Hurricane Ida whipped western Cuba on Friday and the Category 1 storm is expected to slam the US Gulf Coast as an even stronger cyclone Sunday, putting states from Louisiana to Florida on alert for fierce destruction.
Ida briefly will reach Category 4 strength before striking the southern Louisiana coast Sunday evening as a Category 3 storm, forecasters at the National Hurricane Center said.
“Ida is expected to be an extremely dangerous major hurricane when it approaches the northern Gulf coast on Sunday,” the hurricane center noted.
Leaders in Louisiana and elsewhere issued mandatory or voluntary evacuation orders Friday in anticipation of major damage.
In New Orleans, Mayor LaToya Cantrell issued a mandatory evacuation of all city areas that are outside its flood protection system, as well as a voluntary evacuation alert for the rest of the parish.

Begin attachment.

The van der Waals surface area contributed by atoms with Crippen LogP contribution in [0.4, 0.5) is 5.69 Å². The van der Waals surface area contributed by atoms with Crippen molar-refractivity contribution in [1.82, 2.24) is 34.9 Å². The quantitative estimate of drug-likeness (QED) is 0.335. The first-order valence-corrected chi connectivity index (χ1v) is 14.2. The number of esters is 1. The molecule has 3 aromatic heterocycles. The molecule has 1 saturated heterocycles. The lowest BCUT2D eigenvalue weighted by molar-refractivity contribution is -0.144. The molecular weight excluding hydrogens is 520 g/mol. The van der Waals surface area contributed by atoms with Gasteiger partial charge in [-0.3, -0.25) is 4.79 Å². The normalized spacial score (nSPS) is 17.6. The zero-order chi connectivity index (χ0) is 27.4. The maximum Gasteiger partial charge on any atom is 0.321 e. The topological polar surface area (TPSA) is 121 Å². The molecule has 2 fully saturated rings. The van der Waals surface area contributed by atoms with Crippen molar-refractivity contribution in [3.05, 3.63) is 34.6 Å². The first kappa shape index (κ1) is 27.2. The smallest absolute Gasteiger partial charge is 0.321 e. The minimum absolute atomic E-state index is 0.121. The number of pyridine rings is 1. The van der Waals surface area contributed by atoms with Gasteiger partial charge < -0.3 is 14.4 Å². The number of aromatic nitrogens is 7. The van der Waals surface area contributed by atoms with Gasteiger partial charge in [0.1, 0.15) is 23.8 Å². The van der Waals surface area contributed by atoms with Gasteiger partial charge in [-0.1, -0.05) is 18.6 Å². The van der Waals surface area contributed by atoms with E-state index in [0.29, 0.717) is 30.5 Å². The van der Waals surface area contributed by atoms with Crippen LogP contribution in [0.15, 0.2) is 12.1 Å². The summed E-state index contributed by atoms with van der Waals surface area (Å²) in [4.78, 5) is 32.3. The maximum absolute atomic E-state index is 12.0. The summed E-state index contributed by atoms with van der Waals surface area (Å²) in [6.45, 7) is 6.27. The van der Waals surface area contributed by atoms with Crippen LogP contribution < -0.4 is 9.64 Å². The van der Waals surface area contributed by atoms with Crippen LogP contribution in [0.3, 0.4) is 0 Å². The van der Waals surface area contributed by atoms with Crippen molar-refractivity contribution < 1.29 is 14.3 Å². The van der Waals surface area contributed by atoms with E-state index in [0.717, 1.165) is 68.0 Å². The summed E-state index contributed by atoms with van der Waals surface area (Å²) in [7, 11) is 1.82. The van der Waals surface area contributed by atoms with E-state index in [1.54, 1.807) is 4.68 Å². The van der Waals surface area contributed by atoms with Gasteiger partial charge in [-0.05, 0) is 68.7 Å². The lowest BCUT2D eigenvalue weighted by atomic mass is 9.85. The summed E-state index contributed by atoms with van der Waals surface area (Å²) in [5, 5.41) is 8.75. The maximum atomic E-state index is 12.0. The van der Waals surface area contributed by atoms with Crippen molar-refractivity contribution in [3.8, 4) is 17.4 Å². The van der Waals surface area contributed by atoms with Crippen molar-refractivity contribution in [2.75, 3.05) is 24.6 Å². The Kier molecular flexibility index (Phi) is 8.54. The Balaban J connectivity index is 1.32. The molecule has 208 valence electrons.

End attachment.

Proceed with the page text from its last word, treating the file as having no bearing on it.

New Orleans is part of an area where a storm surge could combine with high tide to send 11 feet of water onshore Sunday, the National Hurricane Center said.
“We are activating every single resource at our disposal, so that we are prepared to respond,” Cantrell said Friday.
The mayor urged residents to have hurricane preparations in place by Saturday afternoon. “Do not wait,” she said.
Later she announced that the National Weather Service and Governor John Bel Edwards have indicated there is no time for implementing contraflow traffic so there won’t be new mandatory evacuations.
“The situation is much more serious than it was six hours ago, and the hurricane, it represents a dramatic threat to the people of the city of New Orleans. Time is not on our side,” Cantrell said.
According to Collin Arnold, director of the New Orleans Office of Homeland Security and Emergency Preparedness, the city is anticipating impacts from damaging winds up to 110 miles an hour.